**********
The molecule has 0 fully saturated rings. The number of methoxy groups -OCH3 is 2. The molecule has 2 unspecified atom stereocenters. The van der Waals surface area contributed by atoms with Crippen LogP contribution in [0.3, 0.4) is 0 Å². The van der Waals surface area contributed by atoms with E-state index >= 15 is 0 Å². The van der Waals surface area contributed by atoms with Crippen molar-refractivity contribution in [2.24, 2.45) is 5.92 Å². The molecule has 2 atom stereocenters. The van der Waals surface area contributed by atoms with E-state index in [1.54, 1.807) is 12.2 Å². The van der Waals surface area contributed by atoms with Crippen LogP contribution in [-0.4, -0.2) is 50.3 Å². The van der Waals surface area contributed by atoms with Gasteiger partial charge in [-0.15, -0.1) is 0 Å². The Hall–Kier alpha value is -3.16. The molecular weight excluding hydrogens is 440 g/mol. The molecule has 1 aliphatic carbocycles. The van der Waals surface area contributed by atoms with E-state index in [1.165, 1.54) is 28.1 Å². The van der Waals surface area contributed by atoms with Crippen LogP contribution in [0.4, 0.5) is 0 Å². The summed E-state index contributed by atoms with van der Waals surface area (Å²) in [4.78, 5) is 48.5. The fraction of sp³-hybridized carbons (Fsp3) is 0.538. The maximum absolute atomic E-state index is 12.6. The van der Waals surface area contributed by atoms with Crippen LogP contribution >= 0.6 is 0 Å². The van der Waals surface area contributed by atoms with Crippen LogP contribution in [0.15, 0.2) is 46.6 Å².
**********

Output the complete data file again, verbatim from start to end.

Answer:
The molecule has 0 fully saturated rings. The number of methoxy groups -OCH3 is 2. The molecule has 2 unspecified atom stereocenters. The van der Waals surface area contributed by atoms with Crippen LogP contribution in [0.3, 0.4) is 0 Å². The van der Waals surface area contributed by atoms with E-state index >= 15 is 0 Å². The van der Waals surface area contributed by atoms with Crippen molar-refractivity contribution in [2.24, 2.45) is 5.92 Å². The molecule has 2 atom stereocenters. The van der Waals surface area contributed by atoms with E-state index in [1.54, 1.807) is 12.2 Å². The van der Waals surface area contributed by atoms with Crippen LogP contribution in [-0.4, -0.2) is 50.3 Å². The van der Waals surface area contributed by atoms with Gasteiger partial charge in [-0.15, -0.1) is 0 Å². The Hall–Kier alpha value is -3.16. The molecular weight excluding hydrogens is 440 g/mol. The molecule has 1 aliphatic carbocycles. The van der Waals surface area contributed by atoms with E-state index in [1.165, 1.54) is 28.1 Å². The van der Waals surface area contributed by atoms with Crippen LogP contribution in [0.4, 0.5) is 0 Å². The summed E-state index contributed by atoms with van der Waals surface area (Å²) in [4.78, 5) is 48.5. The fraction of sp³-hybridized carbons (Fsp3) is 0.538. The maximum absolute atomic E-state index is 12.6. The van der Waals surface area contributed by atoms with Crippen LogP contribution >= 0.6 is 0 Å². The van der Waals surface area contributed by atoms with Crippen LogP contribution in [0.15, 0.2) is 46.6 Å².